Cross-sectional assessments of participants' characteristics and loss to follow-up in the first Opioid Substitution Therapy Pilot Program in Kabul, Afghanistan

Horacio Ruiseñor-Escudero, Alexander Vu, Andrea L. Wirtz, Itziar Familiar-Lopez, Mark Berry, Iliassou Mfochive, Cyrus Engineer, Ahmad Farhad, Senop Tschakarjan, Ernst Wisse, Feda M. Paikan, Gilbert Burnham

Research output: Contribution to journalArticlepeer-review

Abstract

Background: Kabul has over 12,000 people who inject drugs (PWID), most of them heroin users, and opioid substitution therapy has recently been introduced as an effective method to reduce opioid use. We aimed to evaluate a pilot Opioid Substitution Therapy Pilot Program (OSTPP) in Kabul, Afghanistan, particularly to (1) describe characteristics of the participants enrolled in the program and (2) identify factors associated with client retention in the OSTPP. Findings: Two cross-sectional surveys evaluated participants attending the OSTPP at baseline (n = 83) and 18 months after (n = 57). Questionnaires assessed socio-demographic, drug use behavior, and general and mental health factors. After 18 months, 57 participants remained in the OSTPP. Participants lost to follow-up were younger (p < 0.01) and married (p < 0.01) and had no family contact (p < 0.01). Participants at 18 months reported no criminal activity in the last month and only two (3.5 %) reported heroin use in the last month, constituting significant decreases from baseline. Conclusions: While preliminary results are promising, further evaluation is needed to determine the feasibility of implementing OSTPP in this setting and effectiveness in reducing injection risk behaviors in Afghanistan.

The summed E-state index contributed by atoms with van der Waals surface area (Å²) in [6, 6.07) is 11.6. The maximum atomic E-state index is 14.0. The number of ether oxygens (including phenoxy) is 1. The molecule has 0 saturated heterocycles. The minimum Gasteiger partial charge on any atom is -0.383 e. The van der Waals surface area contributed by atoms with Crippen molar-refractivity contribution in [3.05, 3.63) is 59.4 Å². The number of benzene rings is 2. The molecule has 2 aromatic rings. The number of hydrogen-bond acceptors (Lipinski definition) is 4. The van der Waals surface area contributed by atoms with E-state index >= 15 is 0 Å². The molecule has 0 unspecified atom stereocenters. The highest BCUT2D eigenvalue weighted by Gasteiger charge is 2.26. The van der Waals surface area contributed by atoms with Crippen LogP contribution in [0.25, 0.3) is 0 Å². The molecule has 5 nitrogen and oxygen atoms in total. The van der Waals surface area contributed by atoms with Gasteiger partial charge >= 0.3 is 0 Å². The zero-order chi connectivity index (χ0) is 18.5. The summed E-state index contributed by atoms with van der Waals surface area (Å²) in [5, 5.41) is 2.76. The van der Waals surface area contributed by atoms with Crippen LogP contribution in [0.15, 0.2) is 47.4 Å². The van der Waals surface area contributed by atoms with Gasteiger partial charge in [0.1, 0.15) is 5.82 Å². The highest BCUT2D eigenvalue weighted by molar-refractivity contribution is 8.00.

Original languageEnglish (US)
Article number28
JournalHarm reduction journal
Volume12
Issue number1
DOIs
StatePublished - Sep 4 2015

Keywords

  • Afghanistan
  • Heroin
  • Injecting drug use
  • Methadone
  • Opiate substitution therapy

ASJC Scopus subject areas

  • Medicine (miscellaneous)
  • Public Health, Environmental and Occupational Health
  • Psychiatry and Mental health

Fingerprint Dive into the research topics of 'Cross-sectional assessments of participants' characteristics and loss to follow-up in the first Opioid Substitution Therapy Pilot Program in Kabul, Afghanistan'. Together they form a unique fingerprint.

Cite this